Givelify can also help you organize a Givelithon (our feature-packed online fundraiser, newly updated in our all-new Analytics Studio) so you can see your donations coming in and thank the donors who are at the event—all in real time.
6. Create Valuable Content
One of the best ways to engage your donors is through powerful imagery. Pictures and sounds can tell the story of your cause and evoke powerful emotions in your donors. Ways to do this include:
- Documentaries that capture all the facets of your cause
- Photos that capture the critical milestones, goals, and dreams of your cause
One note: you want your content to be shareable. This allows supporters to share your content with others and increase awareness for your cause.
Visual content is one of many ways to achieve this. Music, podcasts, and books are powerful tools for sharing your message and mission.
7. Stir Up Excitement
One of the best ways to stir excitement is to involve participants in a challenge. Pro golfer Chris Kennedy set a chain of events in motion that caused great publicity for the ALS Association. The ice bucket challenge in 2014 brought record donations to the ALS Association, enabling them to assist with medical bills and further research.
Another way to inject fun into your cause is by planning a marathon, fun run, or other competition.
What to Say When Asking for Donations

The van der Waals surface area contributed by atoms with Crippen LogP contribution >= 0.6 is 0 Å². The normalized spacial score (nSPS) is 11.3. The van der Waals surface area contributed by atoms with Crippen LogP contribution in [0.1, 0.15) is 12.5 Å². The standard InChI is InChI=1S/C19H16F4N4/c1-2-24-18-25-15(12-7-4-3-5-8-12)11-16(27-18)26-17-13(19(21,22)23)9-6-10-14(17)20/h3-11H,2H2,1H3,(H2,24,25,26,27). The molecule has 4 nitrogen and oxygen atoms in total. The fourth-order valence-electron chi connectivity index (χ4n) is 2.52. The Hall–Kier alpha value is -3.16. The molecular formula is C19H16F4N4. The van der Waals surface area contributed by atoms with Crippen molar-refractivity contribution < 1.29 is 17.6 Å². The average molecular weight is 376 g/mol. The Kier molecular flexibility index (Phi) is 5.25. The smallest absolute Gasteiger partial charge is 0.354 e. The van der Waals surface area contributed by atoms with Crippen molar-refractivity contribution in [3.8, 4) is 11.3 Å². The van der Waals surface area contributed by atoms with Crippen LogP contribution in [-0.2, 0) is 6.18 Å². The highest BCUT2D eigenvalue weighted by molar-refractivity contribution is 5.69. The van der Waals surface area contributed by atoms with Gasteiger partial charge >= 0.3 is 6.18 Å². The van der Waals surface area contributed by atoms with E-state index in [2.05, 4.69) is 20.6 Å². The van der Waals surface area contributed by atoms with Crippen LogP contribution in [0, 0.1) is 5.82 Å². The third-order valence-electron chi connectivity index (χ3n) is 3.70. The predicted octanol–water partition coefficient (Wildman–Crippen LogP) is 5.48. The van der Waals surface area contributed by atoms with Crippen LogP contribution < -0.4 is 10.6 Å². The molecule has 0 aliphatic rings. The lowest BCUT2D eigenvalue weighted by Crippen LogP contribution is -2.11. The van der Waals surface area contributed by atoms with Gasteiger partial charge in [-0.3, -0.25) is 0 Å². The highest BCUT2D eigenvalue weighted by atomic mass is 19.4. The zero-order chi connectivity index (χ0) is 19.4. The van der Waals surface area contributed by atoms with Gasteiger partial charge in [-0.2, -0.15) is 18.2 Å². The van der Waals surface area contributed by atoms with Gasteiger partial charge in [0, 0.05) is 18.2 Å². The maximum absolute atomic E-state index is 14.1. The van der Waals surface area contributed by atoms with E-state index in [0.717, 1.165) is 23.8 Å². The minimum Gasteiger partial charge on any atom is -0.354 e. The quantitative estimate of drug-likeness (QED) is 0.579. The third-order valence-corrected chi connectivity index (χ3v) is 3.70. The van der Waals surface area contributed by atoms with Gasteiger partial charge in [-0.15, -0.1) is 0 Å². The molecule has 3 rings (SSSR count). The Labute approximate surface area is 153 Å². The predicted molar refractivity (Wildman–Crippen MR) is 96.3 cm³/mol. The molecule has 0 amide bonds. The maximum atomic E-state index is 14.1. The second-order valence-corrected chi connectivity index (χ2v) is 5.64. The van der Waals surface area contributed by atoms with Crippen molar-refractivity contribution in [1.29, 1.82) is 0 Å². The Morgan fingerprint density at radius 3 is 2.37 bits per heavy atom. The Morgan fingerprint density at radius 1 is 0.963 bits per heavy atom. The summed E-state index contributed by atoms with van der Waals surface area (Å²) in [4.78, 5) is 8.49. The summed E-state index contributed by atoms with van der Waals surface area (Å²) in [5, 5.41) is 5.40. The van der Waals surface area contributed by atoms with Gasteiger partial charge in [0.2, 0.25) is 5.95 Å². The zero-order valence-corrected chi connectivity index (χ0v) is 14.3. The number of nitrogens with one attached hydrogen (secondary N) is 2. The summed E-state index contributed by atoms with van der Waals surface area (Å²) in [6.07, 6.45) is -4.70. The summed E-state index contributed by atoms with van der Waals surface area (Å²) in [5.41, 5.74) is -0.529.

A donor’s involvement in a cause is about more than just money. They want to feel part of the team and that their contribution is valuable.
When asking for donations, try to mix things up a little. Instead of always asking for donations, you could ask for a pledge or a gift. You can also ask a potential donor to partner with your cause. It’s essential to be sincere and always has your mission at the center of the request.
Your donors should also know that contributions don’t have to be large or excessive to make a difference because every bit helps.
A simple script can look like this: “Partner with us. Your contribution is valuable, and we appreciate you spending your resources to help us make this happen.”
Can You Ask for Donations if You’re Not a Charity?
Any cause can ask for a donation. However, there are implications when it’s not a registered charity or nonprofit. Some things to consider include the following:
- There are no tax benefits for donors.
- The recipient would need to declare the donations as income tax.
- Certain federal or state laws might prohibit these types of requests.
- Donors may not have recourse if the funds are mismanaged.
Make sure you research these legal details before soliciting donations.
We encourage your nonprofit or organization to use various platforms to promote your cause—from digital stories to fundraisers at a local venue. You may never need that donate sign.
Digital channels can also make it easier for donors to connect with your cause. Online giving and receiving donations has never been easier than with an online giving app like Givelify. Sign up for Givelify and set up for mobile donations in under 5 minutes.